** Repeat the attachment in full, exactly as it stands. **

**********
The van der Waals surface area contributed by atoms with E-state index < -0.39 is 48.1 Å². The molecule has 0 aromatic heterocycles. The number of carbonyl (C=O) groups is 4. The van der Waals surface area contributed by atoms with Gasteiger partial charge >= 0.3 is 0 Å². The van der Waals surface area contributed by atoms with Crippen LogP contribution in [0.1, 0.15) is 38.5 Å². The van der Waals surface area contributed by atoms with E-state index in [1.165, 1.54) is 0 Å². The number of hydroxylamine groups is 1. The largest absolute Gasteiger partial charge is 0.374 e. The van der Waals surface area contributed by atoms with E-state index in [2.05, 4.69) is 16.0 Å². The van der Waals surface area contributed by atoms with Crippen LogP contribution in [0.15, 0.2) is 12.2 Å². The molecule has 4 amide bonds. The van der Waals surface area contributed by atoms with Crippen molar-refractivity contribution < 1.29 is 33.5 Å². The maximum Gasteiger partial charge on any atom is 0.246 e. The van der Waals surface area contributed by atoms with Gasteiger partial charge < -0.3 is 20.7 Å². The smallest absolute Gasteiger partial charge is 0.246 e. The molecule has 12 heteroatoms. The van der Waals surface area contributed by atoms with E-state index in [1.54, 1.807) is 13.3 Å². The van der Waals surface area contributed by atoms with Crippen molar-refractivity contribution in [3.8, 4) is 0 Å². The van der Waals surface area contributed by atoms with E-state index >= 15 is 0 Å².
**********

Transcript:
The van der Waals surface area contributed by atoms with E-state index < -0.39 is 48.1 Å². The molecule has 0 aromatic heterocycles. The number of carbonyl (C=O) groups is 4. The van der Waals surface area contributed by atoms with Gasteiger partial charge >= 0.3 is 0 Å². The van der Waals surface area contributed by atoms with Crippen LogP contribution in [0.1, 0.15) is 38.5 Å². The van der Waals surface area contributed by atoms with E-state index in [1.165, 1.54) is 0 Å². The number of hydroxylamine groups is 1. The largest absolute Gasteiger partial charge is 0.374 e. The van der Waals surface area contributed by atoms with E-state index in [2.05, 4.69) is 16.0 Å². The van der Waals surface area contributed by atoms with Crippen LogP contribution in [0.15, 0.2) is 12.2 Å². The molecule has 4 amide bonds. The van der Waals surface area contributed by atoms with Crippen molar-refractivity contribution < 1.29 is 33.5 Å². The maximum Gasteiger partial charge on any atom is 0.246 e. The van der Waals surface area contributed by atoms with Gasteiger partial charge < -0.3 is 20.7 Å². The smallest absolute Gasteiger partial charge is 0.246 e. The molecule has 12 heteroatoms. The van der Waals surface area contributed by atoms with E-state index in [1.54, 1.807) is 13.3 Å². The van der Waals surface area contributed by atoms with Crippen molar-refractivity contribution in [3.8, 4) is 0 Å². The van der Waals surface area contributed by atoms with E-state index >= 15 is 0 Å².